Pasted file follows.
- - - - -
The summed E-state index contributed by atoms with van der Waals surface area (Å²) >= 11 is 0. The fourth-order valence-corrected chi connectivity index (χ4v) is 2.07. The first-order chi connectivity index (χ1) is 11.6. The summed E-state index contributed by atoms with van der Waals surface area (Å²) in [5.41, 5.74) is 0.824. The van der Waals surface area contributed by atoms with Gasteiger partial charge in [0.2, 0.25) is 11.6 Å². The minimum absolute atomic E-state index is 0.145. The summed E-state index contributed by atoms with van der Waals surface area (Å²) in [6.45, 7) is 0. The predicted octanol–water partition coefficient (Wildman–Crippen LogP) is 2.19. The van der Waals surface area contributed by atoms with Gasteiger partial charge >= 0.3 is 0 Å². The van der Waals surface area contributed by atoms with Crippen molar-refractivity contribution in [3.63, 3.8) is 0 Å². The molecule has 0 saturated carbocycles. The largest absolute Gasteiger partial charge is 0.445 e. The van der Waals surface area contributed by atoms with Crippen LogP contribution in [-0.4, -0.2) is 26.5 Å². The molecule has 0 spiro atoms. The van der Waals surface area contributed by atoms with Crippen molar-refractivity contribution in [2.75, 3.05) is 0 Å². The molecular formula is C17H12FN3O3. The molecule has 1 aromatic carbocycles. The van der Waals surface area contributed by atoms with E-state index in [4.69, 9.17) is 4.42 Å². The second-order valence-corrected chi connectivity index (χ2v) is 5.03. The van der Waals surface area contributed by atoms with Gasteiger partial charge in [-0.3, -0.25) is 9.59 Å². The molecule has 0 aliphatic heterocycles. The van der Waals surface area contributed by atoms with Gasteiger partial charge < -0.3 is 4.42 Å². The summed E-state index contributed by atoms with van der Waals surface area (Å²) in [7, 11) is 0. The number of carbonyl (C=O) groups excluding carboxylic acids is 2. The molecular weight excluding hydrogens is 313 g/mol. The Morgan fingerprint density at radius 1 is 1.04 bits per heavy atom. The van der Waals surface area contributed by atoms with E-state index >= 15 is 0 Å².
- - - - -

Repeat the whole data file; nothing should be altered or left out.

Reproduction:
The summed E-state index contributed by atoms with van der Waals surface area (Å²) >= 11 is 0. The fourth-order valence-corrected chi connectivity index (χ4v) is 2.07. The first-order chi connectivity index (χ1) is 11.6. The summed E-state index contributed by atoms with van der Waals surface area (Å²) in [5.41, 5.74) is 0.824. The van der Waals surface area contributed by atoms with Gasteiger partial charge in [0.2, 0.25) is 11.6 Å². The minimum absolute atomic E-state index is 0.145. The summed E-state index contributed by atoms with van der Waals surface area (Å²) in [6.45, 7) is 0. The predicted octanol–water partition coefficient (Wildman–Crippen LogP) is 2.19. The van der Waals surface area contributed by atoms with Gasteiger partial charge >= 0.3 is 0 Å². The van der Waals surface area contributed by atoms with Crippen molar-refractivity contribution in [3.63, 3.8) is 0 Å². The molecule has 0 saturated carbocycles. The largest absolute Gasteiger partial charge is 0.445 e. The van der Waals surface area contributed by atoms with Crippen LogP contribution in [-0.4, -0.2) is 26.5 Å². The molecule has 0 spiro atoms. The van der Waals surface area contributed by atoms with Crippen molar-refractivity contribution in [2.75, 3.05) is 0 Å². The molecular formula is C17H12FN3O3. The molecule has 1 aromatic carbocycles. The van der Waals surface area contributed by atoms with E-state index in [4.69, 9.17) is 4.42 Å². The second-order valence-corrected chi connectivity index (χ2v) is 5.03. The van der Waals surface area contributed by atoms with Gasteiger partial charge in [-0.3, -0.25) is 9.59 Å². The molecule has 0 aliphatic heterocycles. The van der Waals surface area contributed by atoms with Gasteiger partial charge < -0.3 is 4.42 Å². The summed E-state index contributed by atoms with van der Waals surface area (Å²) in [7, 11) is 0. The number of carbonyl (C=O) groups excluding carboxylic acids is 2. The molecular weight excluding hydrogens is 313 g/mol. The Morgan fingerprint density at radius 1 is 1.04 bits per heavy atom. The van der Waals surface area contributed by atoms with E-state index >= 15 is 0 Å².